Posted December. 10, 2005 07:51,
On the second day of the 2005 Seoul Summit: Promoting Human Rights in North Korea, participants adopted the Seoul Declaration, urging the South Korean government to actively engage in human rights issues in the North, and urging its North Korean counterpart to stop human rights violations.
The South Korean government, who should express affection toward North Korean more than any other country, has repeatedly abstained from voting on the UN resolution on North Korean Human Rights. Any logic that forces North Koreans to sacrifice can not be justified, said the participants that day.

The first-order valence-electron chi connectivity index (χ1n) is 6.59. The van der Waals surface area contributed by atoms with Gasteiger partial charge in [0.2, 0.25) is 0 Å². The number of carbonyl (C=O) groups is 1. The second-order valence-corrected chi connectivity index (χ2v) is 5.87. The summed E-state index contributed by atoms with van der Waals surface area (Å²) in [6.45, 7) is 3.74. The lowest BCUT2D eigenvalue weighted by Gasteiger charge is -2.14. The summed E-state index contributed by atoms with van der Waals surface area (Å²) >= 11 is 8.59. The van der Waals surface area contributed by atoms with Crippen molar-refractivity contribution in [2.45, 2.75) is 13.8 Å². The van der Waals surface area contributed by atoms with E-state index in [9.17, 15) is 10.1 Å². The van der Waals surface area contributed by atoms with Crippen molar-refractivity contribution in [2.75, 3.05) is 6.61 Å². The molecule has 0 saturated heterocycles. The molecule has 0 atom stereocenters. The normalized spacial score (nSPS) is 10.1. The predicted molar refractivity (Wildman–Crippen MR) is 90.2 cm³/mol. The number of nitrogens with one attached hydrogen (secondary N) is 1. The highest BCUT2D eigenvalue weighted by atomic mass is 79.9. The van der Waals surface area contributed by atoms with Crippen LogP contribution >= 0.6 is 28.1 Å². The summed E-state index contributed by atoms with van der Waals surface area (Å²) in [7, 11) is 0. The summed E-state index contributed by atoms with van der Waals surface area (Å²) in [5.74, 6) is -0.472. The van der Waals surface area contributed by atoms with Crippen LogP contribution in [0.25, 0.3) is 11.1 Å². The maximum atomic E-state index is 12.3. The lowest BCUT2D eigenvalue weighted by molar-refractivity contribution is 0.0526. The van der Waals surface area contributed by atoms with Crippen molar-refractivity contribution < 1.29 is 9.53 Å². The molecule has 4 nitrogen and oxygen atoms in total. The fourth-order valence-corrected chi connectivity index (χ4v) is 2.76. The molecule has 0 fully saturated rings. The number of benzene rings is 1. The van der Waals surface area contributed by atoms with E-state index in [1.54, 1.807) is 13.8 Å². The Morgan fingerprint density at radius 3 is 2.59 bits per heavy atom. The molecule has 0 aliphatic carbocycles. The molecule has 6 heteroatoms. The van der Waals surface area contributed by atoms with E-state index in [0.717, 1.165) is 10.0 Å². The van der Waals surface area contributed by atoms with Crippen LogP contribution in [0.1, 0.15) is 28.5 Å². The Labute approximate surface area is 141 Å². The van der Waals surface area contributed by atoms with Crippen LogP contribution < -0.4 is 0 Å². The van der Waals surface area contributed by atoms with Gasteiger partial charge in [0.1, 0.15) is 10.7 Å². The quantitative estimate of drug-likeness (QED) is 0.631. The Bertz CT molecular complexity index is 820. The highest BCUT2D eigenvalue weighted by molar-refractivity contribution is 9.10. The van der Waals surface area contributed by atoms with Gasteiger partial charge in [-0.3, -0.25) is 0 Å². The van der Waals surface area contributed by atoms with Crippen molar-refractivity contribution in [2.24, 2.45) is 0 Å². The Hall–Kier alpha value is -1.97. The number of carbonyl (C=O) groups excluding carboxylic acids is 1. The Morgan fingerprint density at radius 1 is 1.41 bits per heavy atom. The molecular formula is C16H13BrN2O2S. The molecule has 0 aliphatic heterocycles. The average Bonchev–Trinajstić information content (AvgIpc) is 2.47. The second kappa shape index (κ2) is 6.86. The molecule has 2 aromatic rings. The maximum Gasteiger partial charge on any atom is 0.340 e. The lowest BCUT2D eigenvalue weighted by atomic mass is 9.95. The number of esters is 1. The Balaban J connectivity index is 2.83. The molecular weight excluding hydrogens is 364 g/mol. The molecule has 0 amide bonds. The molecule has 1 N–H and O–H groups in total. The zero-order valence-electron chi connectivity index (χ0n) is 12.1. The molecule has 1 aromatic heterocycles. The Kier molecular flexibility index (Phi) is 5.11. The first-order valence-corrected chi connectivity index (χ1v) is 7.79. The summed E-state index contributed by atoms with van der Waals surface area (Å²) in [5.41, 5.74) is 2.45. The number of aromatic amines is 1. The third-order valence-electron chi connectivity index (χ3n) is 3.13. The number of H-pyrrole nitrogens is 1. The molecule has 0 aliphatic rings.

Regarding U.S. Ambassador to Korea Alexander Vershbows comment on describing the North as a criminal regime, Jay Lefkowitz, Special Envoy on Human Rights in North Korea, said in a news conference that, the U.S. government and Mr. Vershbow have no intention of backing down on the ambassadors description.
When asked, Do you intend to retreat on your comments regarding the North, Ambassador Vershbow answered, I only said what I had to. My judgment on North Korean governments criminal activities is accurate, according to YTN.
President Bush has a great interest in improving human rights and the lives of the North Korean people. It is now time to take action to improve the dire human rights situation in the North, he also said in a keynote speech.